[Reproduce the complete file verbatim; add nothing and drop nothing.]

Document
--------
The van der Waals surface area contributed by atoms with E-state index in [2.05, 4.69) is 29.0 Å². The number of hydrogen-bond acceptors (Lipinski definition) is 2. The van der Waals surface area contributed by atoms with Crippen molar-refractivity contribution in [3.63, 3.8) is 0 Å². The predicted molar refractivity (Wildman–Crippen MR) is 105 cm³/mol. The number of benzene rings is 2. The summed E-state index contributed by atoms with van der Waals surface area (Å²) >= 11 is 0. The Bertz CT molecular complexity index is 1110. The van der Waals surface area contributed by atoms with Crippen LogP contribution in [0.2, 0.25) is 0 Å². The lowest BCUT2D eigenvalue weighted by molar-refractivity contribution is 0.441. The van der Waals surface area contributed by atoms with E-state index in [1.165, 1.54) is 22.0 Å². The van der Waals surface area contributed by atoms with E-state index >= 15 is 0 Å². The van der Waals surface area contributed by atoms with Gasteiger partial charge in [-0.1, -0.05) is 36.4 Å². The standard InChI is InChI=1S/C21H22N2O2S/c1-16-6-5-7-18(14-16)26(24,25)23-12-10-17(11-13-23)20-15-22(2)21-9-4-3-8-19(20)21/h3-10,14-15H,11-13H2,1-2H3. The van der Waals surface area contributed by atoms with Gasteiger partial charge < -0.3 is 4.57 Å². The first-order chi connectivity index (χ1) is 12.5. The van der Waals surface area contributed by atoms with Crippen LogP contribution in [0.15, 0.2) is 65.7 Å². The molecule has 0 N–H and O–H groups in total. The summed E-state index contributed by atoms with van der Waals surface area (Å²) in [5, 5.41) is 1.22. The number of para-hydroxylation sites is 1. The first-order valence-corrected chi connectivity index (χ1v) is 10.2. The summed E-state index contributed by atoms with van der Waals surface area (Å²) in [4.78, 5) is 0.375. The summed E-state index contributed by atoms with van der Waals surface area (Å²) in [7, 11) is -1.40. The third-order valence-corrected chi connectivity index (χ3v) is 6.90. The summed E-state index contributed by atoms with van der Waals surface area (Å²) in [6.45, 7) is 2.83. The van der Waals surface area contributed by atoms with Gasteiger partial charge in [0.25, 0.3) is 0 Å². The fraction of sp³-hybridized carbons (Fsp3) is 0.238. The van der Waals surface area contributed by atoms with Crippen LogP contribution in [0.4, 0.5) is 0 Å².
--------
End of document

The van der Waals surface area contributed by atoms with E-state index in [2.05, 4.69) is 29.0 Å². The number of hydrogen-bond acceptors (Lipinski definition) is 2. The van der Waals surface area contributed by atoms with Crippen molar-refractivity contribution in [3.63, 3.8) is 0 Å². The predicted molar refractivity (Wildman–Crippen MR) is 105 cm³/mol. The number of benzene rings is 2. The summed E-state index contributed by atoms with van der Waals surface area (Å²) >= 11 is 0. The Bertz CT molecular complexity index is 1110. The van der Waals surface area contributed by atoms with Crippen LogP contribution in [0.2, 0.25) is 0 Å². The lowest BCUT2D eigenvalue weighted by molar-refractivity contribution is 0.441. The van der Waals surface area contributed by atoms with E-state index in [1.165, 1.54) is 22.0 Å². The van der Waals surface area contributed by atoms with E-state index >= 15 is 0 Å². The van der Waals surface area contributed by atoms with Gasteiger partial charge in [-0.1, -0.05) is 36.4 Å². The standard InChI is InChI=1S/C21H22N2O2S/c1-16-6-5-7-18(14-16)26(24,25)23-12-10-17(11-13-23)20-15-22(2)21-9-4-3-8-19(20)21/h3-10,14-15H,11-13H2,1-2H3. The van der Waals surface area contributed by atoms with Gasteiger partial charge < -0.3 is 4.57 Å². The first-order chi connectivity index (χ1) is 12.5. The van der Waals surface area contributed by atoms with Crippen LogP contribution in [0.15, 0.2) is 65.7 Å². The molecule has 0 N–H and O–H groups in total. The summed E-state index contributed by atoms with van der Waals surface area (Å²) in [5, 5.41) is 1.22. The number of para-hydroxylation sites is 1. The first-order valence-corrected chi connectivity index (χ1v) is 10.2. The summed E-state index contributed by atoms with van der Waals surface area (Å²) in [4.78, 5) is 0.375. The summed E-state index contributed by atoms with van der Waals surface area (Å²) in [7, 11) is -1.40. The third-order valence-corrected chi connectivity index (χ3v) is 6.90. The summed E-state index contributed by atoms with van der Waals surface area (Å²) in [6.45, 7) is 2.83. The van der Waals surface area contributed by atoms with Gasteiger partial charge in [0.25, 0.3) is 0 Å². The fraction of sp³-hybridized carbons (Fsp3) is 0.238. The van der Waals surface area contributed by atoms with Crippen LogP contribution in [0.4, 0.5) is 0 Å².